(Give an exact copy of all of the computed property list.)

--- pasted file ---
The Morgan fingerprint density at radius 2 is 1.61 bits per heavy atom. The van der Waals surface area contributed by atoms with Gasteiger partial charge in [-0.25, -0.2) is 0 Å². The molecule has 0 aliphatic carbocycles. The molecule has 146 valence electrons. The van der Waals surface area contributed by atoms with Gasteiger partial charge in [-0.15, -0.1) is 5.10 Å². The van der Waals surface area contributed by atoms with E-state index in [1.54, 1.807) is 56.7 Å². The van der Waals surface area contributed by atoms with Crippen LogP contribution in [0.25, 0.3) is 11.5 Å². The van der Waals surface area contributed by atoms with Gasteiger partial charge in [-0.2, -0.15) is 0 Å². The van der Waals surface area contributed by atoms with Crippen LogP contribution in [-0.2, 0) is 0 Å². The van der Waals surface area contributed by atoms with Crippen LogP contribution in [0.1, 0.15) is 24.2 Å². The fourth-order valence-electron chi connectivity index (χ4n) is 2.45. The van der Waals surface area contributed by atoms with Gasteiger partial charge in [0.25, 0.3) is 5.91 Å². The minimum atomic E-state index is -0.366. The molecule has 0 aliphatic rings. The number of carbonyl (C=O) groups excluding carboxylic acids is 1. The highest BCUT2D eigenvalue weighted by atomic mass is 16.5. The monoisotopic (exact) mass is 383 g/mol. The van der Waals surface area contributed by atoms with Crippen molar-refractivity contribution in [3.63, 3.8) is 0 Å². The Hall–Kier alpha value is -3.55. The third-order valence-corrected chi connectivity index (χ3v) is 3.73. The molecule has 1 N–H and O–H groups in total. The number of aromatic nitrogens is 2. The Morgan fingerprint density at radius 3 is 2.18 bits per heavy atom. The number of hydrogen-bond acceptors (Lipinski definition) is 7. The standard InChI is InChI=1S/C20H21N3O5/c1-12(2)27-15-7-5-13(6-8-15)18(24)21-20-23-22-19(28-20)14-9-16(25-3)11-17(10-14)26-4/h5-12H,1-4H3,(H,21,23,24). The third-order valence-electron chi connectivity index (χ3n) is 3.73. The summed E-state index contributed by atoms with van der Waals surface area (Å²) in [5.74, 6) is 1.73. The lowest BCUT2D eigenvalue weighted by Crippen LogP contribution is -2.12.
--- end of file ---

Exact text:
The Morgan fingerprint density at radius 2 is 1.61 bits per heavy atom. The van der Waals surface area contributed by atoms with Gasteiger partial charge in [-0.25, -0.2) is 0 Å². The molecule has 0 aliphatic carbocycles. The molecule has 146 valence electrons. The van der Waals surface area contributed by atoms with Gasteiger partial charge in [-0.15, -0.1) is 5.10 Å². The van der Waals surface area contributed by atoms with E-state index in [1.54, 1.807) is 56.7 Å². The van der Waals surface area contributed by atoms with Crippen LogP contribution in [0.25, 0.3) is 11.5 Å². The van der Waals surface area contributed by atoms with Gasteiger partial charge in [-0.2, -0.15) is 0 Å². The van der Waals surface area contributed by atoms with Crippen LogP contribution in [-0.2, 0) is 0 Å². The van der Waals surface area contributed by atoms with Crippen LogP contribution in [0.1, 0.15) is 24.2 Å². The fourth-order valence-electron chi connectivity index (χ4n) is 2.45. The van der Waals surface area contributed by atoms with Gasteiger partial charge in [0.25, 0.3) is 5.91 Å². The minimum atomic E-state index is -0.366. The molecule has 0 aliphatic rings. The number of carbonyl (C=O) groups excluding carboxylic acids is 1. The highest BCUT2D eigenvalue weighted by atomic mass is 16.5. The monoisotopic (exact) mass is 383 g/mol. The van der Waals surface area contributed by atoms with Crippen molar-refractivity contribution in [3.63, 3.8) is 0 Å². The Hall–Kier alpha value is -3.55. The third-order valence-corrected chi connectivity index (χ3v) is 3.73. The molecule has 1 N–H and O–H groups in total. The number of aromatic nitrogens is 2. The Morgan fingerprint density at radius 3 is 2.18 bits per heavy atom. The number of hydrogen-bond acceptors (Lipinski definition) is 7. The standard InChI is InChI=1S/C20H21N3O5/c1-12(2)27-15-7-5-13(6-8-15)18(24)21-20-23-22-19(28-20)14-9-16(25-3)11-17(10-14)26-4/h5-12H,1-4H3,(H,21,23,24). The third-order valence-electron chi connectivity index (χ3n) is 3.73. The summed E-state index contributed by atoms with van der Waals surface area (Å²) in [5.74, 6) is 1.73. The lowest BCUT2D eigenvalue weighted by Crippen LogP contribution is -2.12.